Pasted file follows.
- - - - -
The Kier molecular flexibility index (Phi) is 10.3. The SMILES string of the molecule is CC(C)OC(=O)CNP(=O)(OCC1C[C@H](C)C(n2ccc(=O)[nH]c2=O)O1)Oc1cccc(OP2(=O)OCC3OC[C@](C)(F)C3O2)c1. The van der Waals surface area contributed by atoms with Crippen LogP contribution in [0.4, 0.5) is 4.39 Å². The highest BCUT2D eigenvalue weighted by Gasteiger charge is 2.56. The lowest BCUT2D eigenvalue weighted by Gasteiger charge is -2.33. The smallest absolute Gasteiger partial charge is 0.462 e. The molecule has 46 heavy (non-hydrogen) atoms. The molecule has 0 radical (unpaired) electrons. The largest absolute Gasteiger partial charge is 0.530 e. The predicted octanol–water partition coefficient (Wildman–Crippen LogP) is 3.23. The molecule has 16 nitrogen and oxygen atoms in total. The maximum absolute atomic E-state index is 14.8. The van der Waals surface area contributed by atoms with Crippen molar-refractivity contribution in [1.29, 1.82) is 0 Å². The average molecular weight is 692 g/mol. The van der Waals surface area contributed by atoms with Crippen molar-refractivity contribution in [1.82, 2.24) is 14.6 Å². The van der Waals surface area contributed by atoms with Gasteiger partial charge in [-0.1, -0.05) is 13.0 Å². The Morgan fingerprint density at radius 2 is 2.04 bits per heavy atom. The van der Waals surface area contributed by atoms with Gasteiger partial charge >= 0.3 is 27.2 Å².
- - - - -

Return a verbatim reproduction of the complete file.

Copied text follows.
The Kier molecular flexibility index (Phi) is 10.3. The SMILES string of the molecule is CC(C)OC(=O)CNP(=O)(OCC1C[C@H](C)C(n2ccc(=O)[nH]c2=O)O1)Oc1cccc(OP2(=O)OCC3OC[C@](C)(F)C3O2)c1. The van der Waals surface area contributed by atoms with Crippen LogP contribution in [0.4, 0.5) is 4.39 Å². The highest BCUT2D eigenvalue weighted by Gasteiger charge is 2.56. The lowest BCUT2D eigenvalue weighted by Gasteiger charge is -2.33. The smallest absolute Gasteiger partial charge is 0.462 e. The molecule has 46 heavy (non-hydrogen) atoms. The molecule has 0 radical (unpaired) electrons. The largest absolute Gasteiger partial charge is 0.530 e. The predicted octanol–water partition coefficient (Wildman–Crippen LogP) is 3.23. The molecule has 16 nitrogen and oxygen atoms in total. The maximum absolute atomic E-state index is 14.8. The van der Waals surface area contributed by atoms with Crippen molar-refractivity contribution in [1.29, 1.82) is 0 Å². The average molecular weight is 692 g/mol. The van der Waals surface area contributed by atoms with Crippen molar-refractivity contribution in [1.82, 2.24) is 14.6 Å². The van der Waals surface area contributed by atoms with Gasteiger partial charge in [-0.1, -0.05) is 13.0 Å². The Morgan fingerprint density at radius 2 is 2.04 bits per heavy atom. The van der Waals surface area contributed by atoms with Gasteiger partial charge >= 0.3 is 27.2 Å².